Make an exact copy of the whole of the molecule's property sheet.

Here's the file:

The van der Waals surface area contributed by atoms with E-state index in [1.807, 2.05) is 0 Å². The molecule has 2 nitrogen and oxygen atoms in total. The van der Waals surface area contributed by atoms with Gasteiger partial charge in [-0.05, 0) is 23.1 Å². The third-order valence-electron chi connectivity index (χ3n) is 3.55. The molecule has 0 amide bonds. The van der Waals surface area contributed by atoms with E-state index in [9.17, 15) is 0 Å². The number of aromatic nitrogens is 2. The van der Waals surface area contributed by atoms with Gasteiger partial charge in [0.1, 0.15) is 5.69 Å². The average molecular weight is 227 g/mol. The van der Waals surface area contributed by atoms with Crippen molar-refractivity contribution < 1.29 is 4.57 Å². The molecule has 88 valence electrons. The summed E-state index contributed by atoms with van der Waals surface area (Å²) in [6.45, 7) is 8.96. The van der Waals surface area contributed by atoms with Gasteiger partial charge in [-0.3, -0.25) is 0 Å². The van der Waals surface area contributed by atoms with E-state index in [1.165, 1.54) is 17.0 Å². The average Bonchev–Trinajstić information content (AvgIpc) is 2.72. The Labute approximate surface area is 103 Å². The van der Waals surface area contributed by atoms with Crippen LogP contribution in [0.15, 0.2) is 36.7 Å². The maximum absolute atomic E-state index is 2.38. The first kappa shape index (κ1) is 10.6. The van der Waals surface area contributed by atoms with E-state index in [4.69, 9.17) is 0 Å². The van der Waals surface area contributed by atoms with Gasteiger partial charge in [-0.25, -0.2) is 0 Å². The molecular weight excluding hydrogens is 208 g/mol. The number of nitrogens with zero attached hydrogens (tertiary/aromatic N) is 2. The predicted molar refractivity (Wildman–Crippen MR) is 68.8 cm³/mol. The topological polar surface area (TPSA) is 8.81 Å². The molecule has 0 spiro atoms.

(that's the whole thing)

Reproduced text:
The van der Waals surface area contributed by atoms with E-state index in [1.807, 2.05) is 0 Å². The molecule has 2 nitrogen and oxygen atoms in total. The van der Waals surface area contributed by atoms with Gasteiger partial charge in [-0.05, 0) is 23.1 Å². The third-order valence-electron chi connectivity index (χ3n) is 3.55. The molecule has 0 amide bonds. The van der Waals surface area contributed by atoms with E-state index in [9.17, 15) is 0 Å². The number of aromatic nitrogens is 2. The van der Waals surface area contributed by atoms with Gasteiger partial charge in [0.1, 0.15) is 5.69 Å². The average molecular weight is 227 g/mol. The van der Waals surface area contributed by atoms with Crippen molar-refractivity contribution < 1.29 is 4.57 Å². The molecule has 88 valence electrons. The summed E-state index contributed by atoms with van der Waals surface area (Å²) in [6.45, 7) is 8.96. The van der Waals surface area contributed by atoms with Gasteiger partial charge in [-0.3, -0.25) is 0 Å². The van der Waals surface area contributed by atoms with E-state index in [1.165, 1.54) is 17.0 Å². The average Bonchev–Trinajstić information content (AvgIpc) is 2.72. The Labute approximate surface area is 103 Å². The van der Waals surface area contributed by atoms with Crippen LogP contribution in [0.15, 0.2) is 36.7 Å². The maximum absolute atomic E-state index is 2.38. The first kappa shape index (κ1) is 10.6. The van der Waals surface area contributed by atoms with E-state index in [4.69, 9.17) is 0 Å². The van der Waals surface area contributed by atoms with Gasteiger partial charge in [-0.25, -0.2) is 0 Å². The molecular weight excluding hydrogens is 208 g/mol. The number of nitrogens with zero attached hydrogens (tertiary/aromatic N) is 2. The predicted molar refractivity (Wildman–Crippen MR) is 68.8 cm³/mol. The topological polar surface area (TPSA) is 8.81 Å². The molecule has 0 spiro atoms.